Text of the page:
Saint Patrick is the patron saint of Ireland and his feast day is the Seventeenth of March.
Clonmacnoise Crozier, 1993.Courtesy of An Post [MS 4672]
It is celebrated across the world, wherever Irish people gather: from Dublin to Derby to Dubai and from Belfast to Barnsley to Brisbane – and all points in between. Birmingham has a long history of celebrating this day, Thomas Finigan observing the practice amongst Irish immigrants in 1838 [MS 3255 Journal of the Rev. T.A. Finigan].
Birmingham Grand Theatre of Varieties. Irish and Proud of It. 1916.
These were informal, self-generated affairs, but from 1869, formal events were held at Birmingham Town Hall. Music Halls also staged entertainments, such as the revue ‘Irish and Proud of It’, shown at the Grand Theatre of Varieties on Corporation Street, in 1916. Populist entertainments like this chimed with some Irish but for others the simplistic portrayals of evictions and caricatures of drunken Irish strengthened their resolve to have their culture and experiences represented appropriately. Such sentiments were perhaps strengthened, given the revue’s performance just weeks before the Easter Rising in Ireland ushered in momentous changes to Anglo-Irish relations.
In today’s generally tolerant atmosphere, there is less sensitivity over community representation, with self-parody now playing a part in the City’s St Patrick’s celebrations. These last for up to two weeks, this year’s festival having been launched on the Sixth of March with a range of events (large and small) scheduled until beyond St Patrick’s Day. The main feature of this programme is the St Patrick’s Parade, which has a proud history, being the first in Britain [in 1952, beating London’s event by 45 minutes!]. Despite an absence of over 20 years from 1974, it has developed from 1996 to be counted as the third largest in the world after those in Dublin and New York.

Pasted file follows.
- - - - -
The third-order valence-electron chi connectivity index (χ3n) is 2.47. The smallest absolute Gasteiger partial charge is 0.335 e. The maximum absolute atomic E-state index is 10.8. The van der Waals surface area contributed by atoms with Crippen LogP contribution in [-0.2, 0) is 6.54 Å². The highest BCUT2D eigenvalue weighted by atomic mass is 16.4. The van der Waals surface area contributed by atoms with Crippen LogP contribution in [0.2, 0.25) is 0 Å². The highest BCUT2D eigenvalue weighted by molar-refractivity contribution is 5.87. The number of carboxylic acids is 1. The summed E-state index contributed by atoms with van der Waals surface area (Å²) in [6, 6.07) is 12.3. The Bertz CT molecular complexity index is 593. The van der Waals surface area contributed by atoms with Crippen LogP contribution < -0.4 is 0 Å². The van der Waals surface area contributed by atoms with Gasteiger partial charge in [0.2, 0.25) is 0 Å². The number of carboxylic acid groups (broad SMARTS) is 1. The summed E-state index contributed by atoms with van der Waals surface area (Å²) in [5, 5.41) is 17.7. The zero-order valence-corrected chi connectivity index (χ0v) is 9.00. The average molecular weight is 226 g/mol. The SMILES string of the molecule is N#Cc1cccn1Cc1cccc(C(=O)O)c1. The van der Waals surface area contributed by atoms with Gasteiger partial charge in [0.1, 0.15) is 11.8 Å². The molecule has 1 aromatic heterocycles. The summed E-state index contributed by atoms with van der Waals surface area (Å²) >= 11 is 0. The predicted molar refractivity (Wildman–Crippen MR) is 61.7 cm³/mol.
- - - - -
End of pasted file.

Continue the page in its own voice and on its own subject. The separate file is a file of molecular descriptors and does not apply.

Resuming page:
What makes 80,000 people stand for hours in dreary March weather in dreary Digbeth to watch a parade? Why does a procession of [amongst many other things] vintage tractors and over-sized leprechauns excite so many and bring them back year after year? There are no simple answers, but underpinning the complex reality is a combination of the long standing devotion of many Irish people to the memory of Saint Patrick with the urge to celebrate and promote their Irish identity, wherever they may find themselves. The Parade showcases components of Irish culture, heritage and sport, giving snapshots of each which can be examined in more detail at various events throughout the Festival.
St Patrick’s Parade, Birmingham  Courtesy of Jim Ranahan. [MS 4672]
Cynics see St Patrick’s Day as just one more element in the phenomenon known as ‘Marketing March’ where the celebration is commercially exploited along with events including the Six Nations Rugby Championship, Cheltenham horse racing festival and [even] Red Nose Day. Whilst Irish people are willing participants in all of these events, the more thoughtful recognise that the crux of St Patrick’s Day continues to be something worth nurturing. Running in parallel with the public, organised celebrations are informal, often private gatherings of friends and family, at home or in small venues.
St Patrick’s Day remains at heart a religious festival and whilst contemporary society in Ireland and across the Irish Diaspora is no longer so overtly religious, many people still recognise this element of the celebrations. The Parade’s opening Mass may not be as well attended now and the days of it ending at St Chad’s Cathedral are long gone, but many people still sing the hymn ‘Hail glorious Saint Patrick’ with a feeling of gratitude for his recorded decision to trust and minister to the Irish [Patrick was a Briton, kidnapped by Irish raiders, who escaped and subsequently returned to support Christianity amongst a mainly pagan Irish society]. The customary wearing of shamrock still reminds many people of Saint Patrick’s legendary use of the plant to explain the concept of the Holy Trinity. For many years the ceremonial highlight of St Patrick’s Day was the arrival via Aer Lingus of a consignment of shamrock from Dublin, to be blessed at St Chad’s Cathedral for distribution amongst congregations. Private devotions to the Patron Saint by their nature cannot be quantified, but are undoubtedly still observed in the City.